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Oil Prices on Track for First Weekly Rise in Two Months

Dec 15 (Reuters) - Oil prices rose on Friday, on track to notch their first weekly rise in two months after benefiting from a bullish forecast from the International Energy Agency (IEA) on oil demand for next year and a weaker dollar.

Brent futures rose 21 cents to $76.82 a barrel at 0640 GMT. U.S. West Texas Intermediate (WTI) crude climbed 20 cents to $71.78.

Both benchmarks are on course for a modest weekly gain, having been lifted by a mid-week announcement from the U.S. Federal Reserve that it is likely to cut borrowing costs next year.

"Oil prices may see a bit of a 'demand pull' due to improved liquidity conditions after the Fed's dovish pivot," said Kelvin Wong, an analyst at OANDA in Singapore.

The dollar fell to a four-month low on Thursday after the U.S. central bank indicated interest rate hikes have likely ended and lower borrowing costs are coming in 2024.

A weak dollar makes dollar-denominated oil cheaper for foreign purchasers.

The European Central Bank, meanwhile, pushed back against bets on imminent cuts to interest rates on Thursday by reaffirming that borrowing costs would remain at record highs despite lower inflation expectations.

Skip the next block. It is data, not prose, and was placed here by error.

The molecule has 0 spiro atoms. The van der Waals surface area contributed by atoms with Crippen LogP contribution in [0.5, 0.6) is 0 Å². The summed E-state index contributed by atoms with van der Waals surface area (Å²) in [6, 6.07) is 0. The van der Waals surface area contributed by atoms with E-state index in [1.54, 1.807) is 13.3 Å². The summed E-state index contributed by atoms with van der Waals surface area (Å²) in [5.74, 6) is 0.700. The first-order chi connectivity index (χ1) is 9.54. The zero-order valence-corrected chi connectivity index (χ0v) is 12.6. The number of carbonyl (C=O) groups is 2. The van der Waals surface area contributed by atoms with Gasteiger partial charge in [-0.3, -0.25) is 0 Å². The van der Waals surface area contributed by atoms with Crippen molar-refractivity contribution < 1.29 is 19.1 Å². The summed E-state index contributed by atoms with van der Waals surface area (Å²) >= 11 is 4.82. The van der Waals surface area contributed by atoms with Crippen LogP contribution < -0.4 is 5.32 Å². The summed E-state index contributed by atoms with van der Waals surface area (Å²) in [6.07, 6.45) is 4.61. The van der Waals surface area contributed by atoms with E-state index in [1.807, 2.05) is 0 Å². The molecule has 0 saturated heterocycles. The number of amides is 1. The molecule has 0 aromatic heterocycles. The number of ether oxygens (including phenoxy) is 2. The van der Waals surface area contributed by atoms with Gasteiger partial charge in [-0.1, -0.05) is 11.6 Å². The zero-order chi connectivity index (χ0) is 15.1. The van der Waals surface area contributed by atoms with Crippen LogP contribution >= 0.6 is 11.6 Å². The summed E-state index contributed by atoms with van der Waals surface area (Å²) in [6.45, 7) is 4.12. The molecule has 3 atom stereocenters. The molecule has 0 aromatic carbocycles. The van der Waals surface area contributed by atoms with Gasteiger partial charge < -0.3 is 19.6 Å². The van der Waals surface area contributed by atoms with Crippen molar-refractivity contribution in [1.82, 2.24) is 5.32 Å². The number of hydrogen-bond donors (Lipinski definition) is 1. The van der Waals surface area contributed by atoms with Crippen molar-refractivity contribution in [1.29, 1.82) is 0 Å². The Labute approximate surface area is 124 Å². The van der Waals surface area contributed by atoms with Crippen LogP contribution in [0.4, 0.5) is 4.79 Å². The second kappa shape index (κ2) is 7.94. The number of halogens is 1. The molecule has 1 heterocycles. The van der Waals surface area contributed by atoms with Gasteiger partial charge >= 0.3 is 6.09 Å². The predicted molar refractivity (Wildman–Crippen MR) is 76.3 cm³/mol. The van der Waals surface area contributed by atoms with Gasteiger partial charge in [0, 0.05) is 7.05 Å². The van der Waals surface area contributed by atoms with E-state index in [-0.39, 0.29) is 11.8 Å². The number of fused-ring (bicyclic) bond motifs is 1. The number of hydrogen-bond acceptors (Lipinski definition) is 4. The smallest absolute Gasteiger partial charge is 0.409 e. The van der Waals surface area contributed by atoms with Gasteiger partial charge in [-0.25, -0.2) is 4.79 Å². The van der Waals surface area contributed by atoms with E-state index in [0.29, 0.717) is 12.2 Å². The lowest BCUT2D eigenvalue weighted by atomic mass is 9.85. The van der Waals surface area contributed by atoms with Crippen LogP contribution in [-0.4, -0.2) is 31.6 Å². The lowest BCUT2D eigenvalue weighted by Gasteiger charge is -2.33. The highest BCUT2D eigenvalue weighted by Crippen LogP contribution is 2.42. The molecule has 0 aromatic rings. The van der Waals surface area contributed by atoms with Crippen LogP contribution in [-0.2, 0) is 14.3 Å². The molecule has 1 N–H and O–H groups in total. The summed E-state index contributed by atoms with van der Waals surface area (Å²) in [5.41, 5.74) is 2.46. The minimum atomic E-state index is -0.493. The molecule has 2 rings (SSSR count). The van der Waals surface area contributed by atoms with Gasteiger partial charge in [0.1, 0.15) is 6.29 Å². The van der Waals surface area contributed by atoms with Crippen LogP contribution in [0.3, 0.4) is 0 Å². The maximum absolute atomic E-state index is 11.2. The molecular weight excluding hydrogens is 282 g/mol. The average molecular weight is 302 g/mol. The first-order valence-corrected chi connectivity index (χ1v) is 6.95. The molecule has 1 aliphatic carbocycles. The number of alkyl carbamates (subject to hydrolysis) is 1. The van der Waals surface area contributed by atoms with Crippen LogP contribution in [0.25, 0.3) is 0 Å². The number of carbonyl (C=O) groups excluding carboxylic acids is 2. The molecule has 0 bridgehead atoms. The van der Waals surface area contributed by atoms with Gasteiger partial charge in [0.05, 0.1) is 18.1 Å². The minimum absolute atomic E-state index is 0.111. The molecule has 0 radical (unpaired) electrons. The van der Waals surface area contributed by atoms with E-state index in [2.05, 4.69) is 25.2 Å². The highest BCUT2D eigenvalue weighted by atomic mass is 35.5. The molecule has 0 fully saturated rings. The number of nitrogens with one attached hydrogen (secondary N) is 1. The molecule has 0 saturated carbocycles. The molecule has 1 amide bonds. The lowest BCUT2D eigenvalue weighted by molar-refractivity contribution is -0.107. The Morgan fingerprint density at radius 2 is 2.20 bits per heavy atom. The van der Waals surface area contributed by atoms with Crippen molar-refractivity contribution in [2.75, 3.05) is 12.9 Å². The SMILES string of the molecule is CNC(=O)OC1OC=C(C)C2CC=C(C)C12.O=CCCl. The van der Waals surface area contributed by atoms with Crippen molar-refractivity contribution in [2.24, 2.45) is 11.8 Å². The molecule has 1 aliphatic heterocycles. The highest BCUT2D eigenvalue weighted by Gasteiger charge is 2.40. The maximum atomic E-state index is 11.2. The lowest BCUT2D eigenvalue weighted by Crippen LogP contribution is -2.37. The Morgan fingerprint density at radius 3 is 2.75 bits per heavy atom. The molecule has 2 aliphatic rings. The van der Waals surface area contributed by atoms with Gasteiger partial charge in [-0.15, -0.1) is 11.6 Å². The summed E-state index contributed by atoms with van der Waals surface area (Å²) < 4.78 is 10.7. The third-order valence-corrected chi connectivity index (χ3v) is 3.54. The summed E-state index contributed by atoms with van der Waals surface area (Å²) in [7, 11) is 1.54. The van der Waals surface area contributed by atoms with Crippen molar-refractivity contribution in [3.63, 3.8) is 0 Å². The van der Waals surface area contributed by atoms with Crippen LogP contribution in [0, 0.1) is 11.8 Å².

World oil consumption will rise by 1.1 million barrels per day (bpd) in 2024, the IEA said in a monthly report, up 130,000 bpd from its previous forecast, citing an improvement in the outlook for U.S. demand and lower oil prices.

The 2024 estimate is less than half of the Organization of the Petroleum Exporting Countries' (OPEC) demand growth forecast of 2.25 million bpd.

Weak economic data from China, the world's second-largest oil consumer, has added pressure on oil prices in recent weeks.

Data released by the country's statistics bureau on Friday showed refinery runs in November dropped to their lowest level since the start of 2023, as margin pressure on non-state owned refiners saw them cut back production, while sluggish diesel consumption weighed on national fuel demand.

Despite ongoing woes in China's property market, the data also showed a better-than-expected performance in industrial output and improving retail sales, lending some relief to market sentiment amid the country's anaemic post-COVID economic recovery.

Reporting by Laura Sanicola in New York and Andrew Hayley in Beijing; Editing by Jamie Freed

Source: Reuters

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